Yankees general manager Brian Cashman addressed his alleged affair on Sunday in Yankees camp, likely in the hope that it won’t be a lingering topic of discussion throughout the team’s time in Tampa.
Via Andrew Marchand of ESPN New York:
“I have a professional and personal life,” Cashman told reporters on the day pitchers and catchers reported at Yankees spring training. “I will continue to do my job to the best of my abilities.”
The whole thing is ugly and undoubtedly damaging to Cashman’s personal reputation, but the Yankees pay him to make baseball decisions and they have great reason to be satisfied with the job he has done.
Cashman’s issues at home are … well … issues at home.
Unless Yankees ownership finds evidence of his job performance being negatively affected by the mess (or the coverage of it), they’re going to stay the course and hope for quiet. It’s hard to imagine what that evidence would even look like.
Marc Carig of Newsday took Mets owners Fred and Jeff Wilpon to the woodshed over the weekend. He, quite justifiably, lambasted them for their inexplicable frugality, their seeming indifference to wanting to put a winning team on the field and, above all else, their unwillingness to level with the fans or the press about the team’s plans or priorities.
Mets ownership is unaccountable, Carig argues, asking everything of fans and giving nothing in the way of a plan or even hope in return:
Mets fans ought to know where their money is going, because it’s clear that much of it isn’t ending up on the field . . . They never talk about money. Whether it’s arrogance or simply negligence, they have no problem asking fans to pony up the cash and never show the willingness to reciprocate.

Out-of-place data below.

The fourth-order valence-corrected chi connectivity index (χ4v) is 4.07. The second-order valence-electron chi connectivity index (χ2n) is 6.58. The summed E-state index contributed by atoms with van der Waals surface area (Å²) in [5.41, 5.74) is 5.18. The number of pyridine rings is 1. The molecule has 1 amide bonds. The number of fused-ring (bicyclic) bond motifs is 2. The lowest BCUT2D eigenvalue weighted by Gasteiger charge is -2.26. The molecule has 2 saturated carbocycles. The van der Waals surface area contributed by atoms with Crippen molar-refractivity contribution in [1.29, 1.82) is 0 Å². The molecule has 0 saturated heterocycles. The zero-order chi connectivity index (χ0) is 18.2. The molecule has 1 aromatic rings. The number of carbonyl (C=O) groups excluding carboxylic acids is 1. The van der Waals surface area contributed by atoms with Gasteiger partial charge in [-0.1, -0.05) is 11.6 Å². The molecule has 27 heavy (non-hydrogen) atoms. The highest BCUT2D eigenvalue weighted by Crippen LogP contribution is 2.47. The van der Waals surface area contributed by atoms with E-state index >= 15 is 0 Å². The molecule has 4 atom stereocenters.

And they’re not just failing to be forthcoming with the fans. Even the front office is in the dark about the direction of the team at any given time:
According to sources, the front office has only a fuzzy idea of what they actually have to spend in any given offseason. They’re often flying blind, forced to navigate the winter under the weight of an invisible salary cap. This is not the behavior of a franchise that wants to win.
Carig is not a hot take artist and is not usually one to rip a team or its ownership like this. As such, it should not be read as a columnist just looking to bash the Wilpons on a slow news day. To the contrary, this reads like something well-considered and a long time in the works. It has the added benefit of being 100% true and justified. The Mets have been run like a third rate operation for years. Even when the product on the field is good, fans have no confidence that ownership will do what it takes to maintain that success.
All that seems to matter to the Wilpons is the bottom line and everything flows from there. They may as well be making sewing machines or selling furniture.